Before a train leaves the depot, its superconducting magnets are precooled and filled with liquid helium. On-board refrigeration is also needed as the liquefied helium evaporates as heat is generated while the vehicle is running. The refrigeration capacity of the MLX-01 is 60% higher than that used on the MLU002N test vehicle on the Miyazaki test track. Liquid helium and liquid nitrogen tanks are fitted on top of the superconducting magnets.

To maintain superconductivity as long as possible, the superconducting coils comprise ultra-fine multi-filament wires made of a niobium-titanium alloy embedded in a copper matrix; the wires are cooled in the liquid helium to -269°C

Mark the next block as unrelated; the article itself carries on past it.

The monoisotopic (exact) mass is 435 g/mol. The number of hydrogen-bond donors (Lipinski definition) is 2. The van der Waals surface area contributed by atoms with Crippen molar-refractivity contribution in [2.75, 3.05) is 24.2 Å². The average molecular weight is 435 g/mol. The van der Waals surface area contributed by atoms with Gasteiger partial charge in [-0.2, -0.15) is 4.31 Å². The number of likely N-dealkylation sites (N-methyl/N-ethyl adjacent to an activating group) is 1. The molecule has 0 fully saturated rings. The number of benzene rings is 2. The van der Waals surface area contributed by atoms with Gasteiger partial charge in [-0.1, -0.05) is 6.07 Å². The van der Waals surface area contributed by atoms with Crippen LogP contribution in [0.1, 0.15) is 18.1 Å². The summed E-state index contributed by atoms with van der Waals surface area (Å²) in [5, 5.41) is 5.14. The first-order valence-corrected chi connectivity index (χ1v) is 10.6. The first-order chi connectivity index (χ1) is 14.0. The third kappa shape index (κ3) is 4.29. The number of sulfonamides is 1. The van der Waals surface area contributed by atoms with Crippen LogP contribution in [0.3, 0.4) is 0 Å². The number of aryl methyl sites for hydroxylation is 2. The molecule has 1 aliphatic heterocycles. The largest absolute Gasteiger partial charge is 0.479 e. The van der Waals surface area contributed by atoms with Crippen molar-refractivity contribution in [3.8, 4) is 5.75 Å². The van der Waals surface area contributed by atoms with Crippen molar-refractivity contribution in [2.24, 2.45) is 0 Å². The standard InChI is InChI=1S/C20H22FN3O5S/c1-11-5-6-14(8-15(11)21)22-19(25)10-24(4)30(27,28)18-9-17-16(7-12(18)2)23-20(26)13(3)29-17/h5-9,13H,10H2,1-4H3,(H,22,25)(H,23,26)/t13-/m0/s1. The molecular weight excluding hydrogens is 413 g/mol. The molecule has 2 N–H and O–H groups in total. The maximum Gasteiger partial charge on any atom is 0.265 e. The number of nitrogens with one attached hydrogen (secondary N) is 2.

Technical data

Main technical data of JR Central’s MLX-01 Superconducting Maglev train


Number of cars 3

Overall length mm 77600

Number of levitation bogies 4

Length of leading car mm 28000

Length of intermediate car mm 21600

Cross-sectional area m2 8·9

Height, levitated mm 3280

Height, on landing wheels mm 3320

Levitation height mm 100

Seats, Kofu end car 46

Seats, Tokyo end car 30

Twin seat width mm 1060

Gangway width between seats mm 470

Width mm 2900

Weight, fully loaded tonnes

Leading car 32

Intermediate car 20

Bodyshell, intermediate car 2·6


Length of priority section km 18·4

Maximum grade % 4

Minimum horizontal curve radius m 8000

Minimum vertical curve radius m 37000

Distance between guideway centres m 5·8

Maximum cant 10°

Internal tunnel height (double track) m 7·7